David Brower:                     Yep.

D ANTHONY MILES:          And if you don’t have those three literacies, you’re gonna get- You- It’s not going to be a rosy picture for you and a great outlook for you finding a job. And we’re getting students who can’t write. They are so busy typing, using text speak, that they don’t know how to write a coherent sentence.

David Brower:                     Oh my gosh.

D ANTHONY MILES:          Oh yeah, it’s, it’s getting bad. It’s getting really bad.

David Brower:                     I know, and I … My grandkids are, are, are not even being taught cursive anymore.

D ANTHONY MILES:          Can you believe that? Oh wow. I never thought I’d see that. (Laughing).

David Brower:                     I’d never thought I’d see that day, and I’m going, “Seriously?” Yeah Da- Yeah that’s why we’re doing this.

D ANTHONY MILES:          Wow. That is a lost art.

David Brower:                     So I love your literacies man, that is, that is so spot on.

D ANTHONY MILES:          Oh yeah.

David Brower:                     And for- And, uh, and for anybody who’s considering not being an employee any longer. You really have to, uh, evaluate those three literacies, you got to evaluate the people that you surround yourself with, and you got to be willing to take a leap of faith when the time’s right, huh?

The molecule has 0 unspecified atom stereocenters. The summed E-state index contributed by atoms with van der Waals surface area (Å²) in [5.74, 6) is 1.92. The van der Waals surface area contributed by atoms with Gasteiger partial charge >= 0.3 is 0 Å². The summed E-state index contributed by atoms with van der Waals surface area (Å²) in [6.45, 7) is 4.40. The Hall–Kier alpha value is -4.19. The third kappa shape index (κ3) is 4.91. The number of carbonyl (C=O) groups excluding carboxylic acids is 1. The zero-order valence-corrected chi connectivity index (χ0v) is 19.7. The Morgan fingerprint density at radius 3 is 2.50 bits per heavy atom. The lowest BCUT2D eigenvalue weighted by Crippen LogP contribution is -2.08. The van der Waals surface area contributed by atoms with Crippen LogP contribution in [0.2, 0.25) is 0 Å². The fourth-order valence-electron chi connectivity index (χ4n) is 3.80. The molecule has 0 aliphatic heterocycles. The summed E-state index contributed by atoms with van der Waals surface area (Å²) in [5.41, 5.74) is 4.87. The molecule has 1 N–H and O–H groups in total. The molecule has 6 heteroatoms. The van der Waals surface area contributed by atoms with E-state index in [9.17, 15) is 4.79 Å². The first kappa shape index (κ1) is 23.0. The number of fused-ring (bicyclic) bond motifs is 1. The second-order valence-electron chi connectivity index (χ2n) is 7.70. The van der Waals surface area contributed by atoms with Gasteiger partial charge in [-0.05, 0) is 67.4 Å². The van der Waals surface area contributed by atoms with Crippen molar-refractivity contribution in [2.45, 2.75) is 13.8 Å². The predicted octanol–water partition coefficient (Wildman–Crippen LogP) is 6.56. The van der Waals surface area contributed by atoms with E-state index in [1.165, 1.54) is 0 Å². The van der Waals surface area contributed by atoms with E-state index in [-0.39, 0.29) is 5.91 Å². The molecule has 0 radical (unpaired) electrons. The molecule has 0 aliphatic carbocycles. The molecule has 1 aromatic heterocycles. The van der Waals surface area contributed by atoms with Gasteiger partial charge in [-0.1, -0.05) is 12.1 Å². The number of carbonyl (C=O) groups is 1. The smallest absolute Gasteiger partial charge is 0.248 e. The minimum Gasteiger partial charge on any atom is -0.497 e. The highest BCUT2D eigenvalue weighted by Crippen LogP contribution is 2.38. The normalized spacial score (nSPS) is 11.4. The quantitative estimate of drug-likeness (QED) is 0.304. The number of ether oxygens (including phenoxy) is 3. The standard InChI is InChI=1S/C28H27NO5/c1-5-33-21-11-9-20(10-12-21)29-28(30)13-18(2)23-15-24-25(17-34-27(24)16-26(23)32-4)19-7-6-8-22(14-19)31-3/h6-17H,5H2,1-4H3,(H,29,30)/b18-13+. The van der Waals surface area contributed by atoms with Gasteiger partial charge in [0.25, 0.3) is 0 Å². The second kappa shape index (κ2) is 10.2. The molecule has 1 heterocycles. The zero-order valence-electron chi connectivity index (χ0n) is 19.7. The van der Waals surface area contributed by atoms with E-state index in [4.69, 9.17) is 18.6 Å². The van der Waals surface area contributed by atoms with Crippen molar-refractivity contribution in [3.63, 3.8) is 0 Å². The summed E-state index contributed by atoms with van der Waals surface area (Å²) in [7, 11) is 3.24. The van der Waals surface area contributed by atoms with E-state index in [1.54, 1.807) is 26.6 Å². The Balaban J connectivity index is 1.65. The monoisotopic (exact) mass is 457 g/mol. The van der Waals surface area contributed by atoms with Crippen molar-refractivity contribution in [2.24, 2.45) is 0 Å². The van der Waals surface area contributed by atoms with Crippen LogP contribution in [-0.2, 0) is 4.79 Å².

D ANTHONY MILES:          Absolutely. And, uh, everybody gets their call at a different life and- And- And I’m like this David, I don’t judge people. You know what I say when I see somebody that’s not there yet? I say, they’re on the stage of development.

David Brower:                     Yeah.

D ANTHONY MILES:          Okay? I don’t have a right to judge somebody because I don’t know their story, I don’t know their struggles. That guy might be walking around raggedy and he may have a multi-million dollar business, he doesn’t want to attract attention to himself.

David Brower:                     Yeah, that’s right.